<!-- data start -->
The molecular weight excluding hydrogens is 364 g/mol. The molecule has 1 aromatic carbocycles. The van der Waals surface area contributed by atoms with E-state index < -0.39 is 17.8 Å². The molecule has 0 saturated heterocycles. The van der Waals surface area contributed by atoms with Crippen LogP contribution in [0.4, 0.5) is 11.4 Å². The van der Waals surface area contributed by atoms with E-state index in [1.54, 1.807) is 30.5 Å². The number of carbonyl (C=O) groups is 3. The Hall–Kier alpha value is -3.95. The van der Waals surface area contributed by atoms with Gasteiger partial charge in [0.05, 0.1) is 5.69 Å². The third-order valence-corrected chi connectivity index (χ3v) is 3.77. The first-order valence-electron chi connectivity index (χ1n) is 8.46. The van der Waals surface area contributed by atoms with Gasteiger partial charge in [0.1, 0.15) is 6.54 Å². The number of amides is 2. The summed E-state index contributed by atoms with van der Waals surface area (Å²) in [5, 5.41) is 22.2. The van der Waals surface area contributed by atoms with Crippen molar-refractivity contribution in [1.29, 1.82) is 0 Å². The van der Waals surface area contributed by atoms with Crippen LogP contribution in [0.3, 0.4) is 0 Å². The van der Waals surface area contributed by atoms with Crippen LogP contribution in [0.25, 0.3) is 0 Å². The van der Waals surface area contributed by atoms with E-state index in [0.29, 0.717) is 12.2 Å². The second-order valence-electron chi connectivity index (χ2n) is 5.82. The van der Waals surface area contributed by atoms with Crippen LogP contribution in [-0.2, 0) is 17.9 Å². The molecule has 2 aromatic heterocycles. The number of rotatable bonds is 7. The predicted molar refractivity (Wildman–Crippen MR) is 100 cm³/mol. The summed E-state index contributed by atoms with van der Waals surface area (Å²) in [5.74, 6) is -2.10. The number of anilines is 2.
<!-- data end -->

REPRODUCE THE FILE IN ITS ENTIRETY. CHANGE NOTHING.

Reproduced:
The molecular weight excluding hydrogens is 364 g/mol. The molecule has 1 aromatic carbocycles. The van der Waals surface area contributed by atoms with E-state index < -0.39 is 17.8 Å². The molecule has 0 saturated heterocycles. The van der Waals surface area contributed by atoms with Crippen LogP contribution in [0.4, 0.5) is 11.4 Å². The van der Waals surface area contributed by atoms with E-state index in [1.54, 1.807) is 30.5 Å². The number of carbonyl (C=O) groups is 3. The Hall–Kier alpha value is -3.95. The van der Waals surface area contributed by atoms with Gasteiger partial charge in [0.05, 0.1) is 5.69 Å². The third-order valence-corrected chi connectivity index (χ3v) is 3.77. The first-order valence-electron chi connectivity index (χ1n) is 8.46. The van der Waals surface area contributed by atoms with Gasteiger partial charge in [0.1, 0.15) is 6.54 Å². The number of amides is 2. The summed E-state index contributed by atoms with van der Waals surface area (Å²) in [5, 5.41) is 22.2. The van der Waals surface area contributed by atoms with Crippen molar-refractivity contribution in [1.29, 1.82) is 0 Å². The van der Waals surface area contributed by atoms with Crippen LogP contribution in [0.3, 0.4) is 0 Å². The van der Waals surface area contributed by atoms with Crippen LogP contribution in [0.25, 0.3) is 0 Å². The van der Waals surface area contributed by atoms with E-state index in [0.29, 0.717) is 12.2 Å². The second-order valence-electron chi connectivity index (χ2n) is 5.82. The van der Waals surface area contributed by atoms with Crippen LogP contribution in [-0.2, 0) is 17.9 Å². The molecule has 2 aromatic heterocycles. The number of rotatable bonds is 7. The predicted molar refractivity (Wildman–Crippen MR) is 100 cm³/mol. The summed E-state index contributed by atoms with van der Waals surface area (Å²) in [5.74, 6) is -2.10. The number of anilines is 2.